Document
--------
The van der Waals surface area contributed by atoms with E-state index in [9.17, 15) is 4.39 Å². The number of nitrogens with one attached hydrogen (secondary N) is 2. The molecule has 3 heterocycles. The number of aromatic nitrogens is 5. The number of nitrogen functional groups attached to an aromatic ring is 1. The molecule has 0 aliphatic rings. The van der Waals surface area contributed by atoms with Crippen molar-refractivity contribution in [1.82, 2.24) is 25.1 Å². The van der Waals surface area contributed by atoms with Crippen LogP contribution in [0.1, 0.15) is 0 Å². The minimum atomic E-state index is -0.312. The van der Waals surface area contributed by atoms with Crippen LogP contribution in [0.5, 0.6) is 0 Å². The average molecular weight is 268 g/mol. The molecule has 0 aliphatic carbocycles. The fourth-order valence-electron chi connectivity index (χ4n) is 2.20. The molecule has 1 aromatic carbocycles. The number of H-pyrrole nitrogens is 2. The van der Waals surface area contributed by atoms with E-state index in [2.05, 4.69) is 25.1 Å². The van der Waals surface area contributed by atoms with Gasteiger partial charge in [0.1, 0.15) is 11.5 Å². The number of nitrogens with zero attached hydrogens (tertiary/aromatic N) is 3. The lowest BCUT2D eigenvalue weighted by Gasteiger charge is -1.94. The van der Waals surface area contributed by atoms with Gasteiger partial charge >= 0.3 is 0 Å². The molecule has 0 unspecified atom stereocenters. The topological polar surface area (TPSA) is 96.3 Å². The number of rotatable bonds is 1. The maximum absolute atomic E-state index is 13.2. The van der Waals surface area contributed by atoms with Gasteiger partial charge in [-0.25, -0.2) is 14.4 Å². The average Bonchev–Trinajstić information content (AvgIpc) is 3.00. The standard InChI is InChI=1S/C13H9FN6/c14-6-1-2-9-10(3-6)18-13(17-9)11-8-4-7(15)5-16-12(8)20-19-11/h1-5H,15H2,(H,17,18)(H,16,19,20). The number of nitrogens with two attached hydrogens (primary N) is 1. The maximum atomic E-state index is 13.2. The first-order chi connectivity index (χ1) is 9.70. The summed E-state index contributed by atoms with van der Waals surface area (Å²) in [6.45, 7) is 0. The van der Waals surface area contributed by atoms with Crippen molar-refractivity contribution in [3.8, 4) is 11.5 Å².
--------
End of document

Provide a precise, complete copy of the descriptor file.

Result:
The van der Waals surface area contributed by atoms with E-state index in [9.17, 15) is 4.39 Å². The number of nitrogens with one attached hydrogen (secondary N) is 2. The molecule has 3 heterocycles. The number of aromatic nitrogens is 5. The number of nitrogen functional groups attached to an aromatic ring is 1. The molecule has 0 aliphatic rings. The van der Waals surface area contributed by atoms with Crippen molar-refractivity contribution in [1.82, 2.24) is 25.1 Å². The van der Waals surface area contributed by atoms with Crippen LogP contribution in [0.1, 0.15) is 0 Å². The minimum atomic E-state index is -0.312. The van der Waals surface area contributed by atoms with Crippen LogP contribution in [0.5, 0.6) is 0 Å². The average molecular weight is 268 g/mol. The molecule has 0 aliphatic carbocycles. The fourth-order valence-electron chi connectivity index (χ4n) is 2.20. The molecule has 1 aromatic carbocycles. The number of H-pyrrole nitrogens is 2. The van der Waals surface area contributed by atoms with E-state index in [2.05, 4.69) is 25.1 Å². The van der Waals surface area contributed by atoms with Gasteiger partial charge in [0.1, 0.15) is 11.5 Å². The number of nitrogens with zero attached hydrogens (tertiary/aromatic N) is 3. The lowest BCUT2D eigenvalue weighted by Gasteiger charge is -1.94. The van der Waals surface area contributed by atoms with Gasteiger partial charge >= 0.3 is 0 Å². The molecule has 0 unspecified atom stereocenters. The topological polar surface area (TPSA) is 96.3 Å². The number of rotatable bonds is 1. The maximum absolute atomic E-state index is 13.2. The van der Waals surface area contributed by atoms with Gasteiger partial charge in [-0.25, -0.2) is 14.4 Å². The average Bonchev–Trinajstić information content (AvgIpc) is 3.00. The standard InChI is InChI=1S/C13H9FN6/c14-6-1-2-9-10(3-6)18-13(17-9)11-8-4-7(15)5-16-12(8)20-19-11/h1-5H,15H2,(H,17,18)(H,16,19,20). The number of nitrogens with two attached hydrogens (primary N) is 1. The maximum atomic E-state index is 13.2. The first-order chi connectivity index (χ1) is 9.70. The summed E-state index contributed by atoms with van der Waals surface area (Å²) in [6.45, 7) is 0. The van der Waals surface area contributed by atoms with Crippen molar-refractivity contribution in [3.8, 4) is 11.5 Å².